In the old days, radio licenses were issued via beauty contests, with stringent conditions on the kind of services and technology that a licensee could use. Television is a good example: the license limits use to TV broadcasts, and specifies the technology to be used (such as NTSC analog and ATSC digital in the US). Such “command and control” regulation has been much decried in recent years: industry is better placed to make technology decisions than the government, say the Right, and beauty contests lead to windfall profits, say the Left.
The Right favors the auction of flexible-use licenses which don’t specify the service to be offered or the technology to be used. This has been largely implemented in the cellular bands, where operators could choose whether and when to move from analog to digital technology, and which technology to use.  AT&T, for example, uses the TDMA technology, while Verizon uses CDMA.
However, even if conditions aren’t attached to the frequencies, the way in which frequencies are packaged into bands limits the technologies that can be used, and thus the services that can be offered. A current example is the debate in Europe about allocating spectrum for future wireless services. Unstrung reports:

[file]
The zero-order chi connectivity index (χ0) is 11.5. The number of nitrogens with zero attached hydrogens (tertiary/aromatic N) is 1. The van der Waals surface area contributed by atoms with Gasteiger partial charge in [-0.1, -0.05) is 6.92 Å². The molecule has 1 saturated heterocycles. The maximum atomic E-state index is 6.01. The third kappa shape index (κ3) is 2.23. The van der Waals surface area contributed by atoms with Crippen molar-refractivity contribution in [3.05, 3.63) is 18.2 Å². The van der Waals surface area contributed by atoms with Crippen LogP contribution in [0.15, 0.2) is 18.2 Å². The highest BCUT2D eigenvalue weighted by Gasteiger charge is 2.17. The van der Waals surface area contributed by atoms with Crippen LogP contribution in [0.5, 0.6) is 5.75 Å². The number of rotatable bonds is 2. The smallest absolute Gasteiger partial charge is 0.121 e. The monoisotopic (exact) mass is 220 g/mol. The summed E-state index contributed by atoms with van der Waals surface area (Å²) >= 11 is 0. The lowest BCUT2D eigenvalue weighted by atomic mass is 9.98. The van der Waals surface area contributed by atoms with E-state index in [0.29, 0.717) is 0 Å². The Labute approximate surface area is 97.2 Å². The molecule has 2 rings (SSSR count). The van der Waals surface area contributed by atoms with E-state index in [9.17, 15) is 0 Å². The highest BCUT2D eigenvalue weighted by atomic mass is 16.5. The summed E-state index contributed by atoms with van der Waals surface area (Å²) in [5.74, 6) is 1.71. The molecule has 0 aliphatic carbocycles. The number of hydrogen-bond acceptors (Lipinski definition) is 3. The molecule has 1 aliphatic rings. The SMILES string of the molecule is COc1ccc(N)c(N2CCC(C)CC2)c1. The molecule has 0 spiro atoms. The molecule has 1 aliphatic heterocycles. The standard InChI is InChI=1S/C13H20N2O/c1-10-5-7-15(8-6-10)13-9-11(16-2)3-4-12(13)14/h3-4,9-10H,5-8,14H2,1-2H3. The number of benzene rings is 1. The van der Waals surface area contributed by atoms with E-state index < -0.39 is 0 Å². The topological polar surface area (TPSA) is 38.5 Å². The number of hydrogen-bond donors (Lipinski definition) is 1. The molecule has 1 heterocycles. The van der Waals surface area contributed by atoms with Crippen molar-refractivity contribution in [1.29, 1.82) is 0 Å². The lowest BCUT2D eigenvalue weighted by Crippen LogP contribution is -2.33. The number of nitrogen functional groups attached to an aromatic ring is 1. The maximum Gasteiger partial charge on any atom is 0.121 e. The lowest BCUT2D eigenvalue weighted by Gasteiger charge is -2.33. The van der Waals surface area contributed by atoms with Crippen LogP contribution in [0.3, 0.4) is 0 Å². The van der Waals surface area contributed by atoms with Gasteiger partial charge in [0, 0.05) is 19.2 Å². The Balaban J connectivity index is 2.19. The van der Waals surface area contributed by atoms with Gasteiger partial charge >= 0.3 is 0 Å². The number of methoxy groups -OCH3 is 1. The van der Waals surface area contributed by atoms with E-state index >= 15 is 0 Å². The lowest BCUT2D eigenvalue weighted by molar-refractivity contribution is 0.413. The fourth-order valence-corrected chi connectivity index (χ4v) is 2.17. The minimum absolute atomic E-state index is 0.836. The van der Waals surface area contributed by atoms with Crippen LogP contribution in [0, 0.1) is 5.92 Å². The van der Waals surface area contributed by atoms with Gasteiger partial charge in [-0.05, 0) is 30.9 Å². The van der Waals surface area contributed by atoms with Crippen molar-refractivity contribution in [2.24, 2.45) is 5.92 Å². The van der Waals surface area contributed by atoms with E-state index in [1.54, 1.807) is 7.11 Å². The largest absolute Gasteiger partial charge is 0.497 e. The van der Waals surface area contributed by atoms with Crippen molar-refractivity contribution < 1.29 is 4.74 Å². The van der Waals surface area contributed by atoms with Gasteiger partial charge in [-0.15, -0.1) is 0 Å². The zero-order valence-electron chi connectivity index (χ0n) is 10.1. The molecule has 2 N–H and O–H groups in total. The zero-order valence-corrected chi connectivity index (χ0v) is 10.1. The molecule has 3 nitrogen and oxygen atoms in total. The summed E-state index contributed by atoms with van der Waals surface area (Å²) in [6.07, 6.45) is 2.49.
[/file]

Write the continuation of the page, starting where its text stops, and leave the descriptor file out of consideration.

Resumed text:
. . . the CEPT working group will likely recommend two band plan options: one for frequency division duplex (FDD), which uses different frequencies to transmit and receive signals, and the other for time division duplex (TDD), which uses one channel and timed transmissions to send and receive. Cellular operators have traditionally favored FDD systems. [my italics]Regulators will have to make a choice between FDD and TDD, which entails a choice between services and vendors. FDD is voice-oriented and aligned with the cellular industry (UMTS) and Qualcomm, while TDD is data-oriented and aligned with the WiMAX camp and Intel.
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 Some remnants of the old philosophy remain. The PCS rules, for example, allow licensees to provide any mobile communications service BUT broadcasting as defined in the Communications Act is prohibited.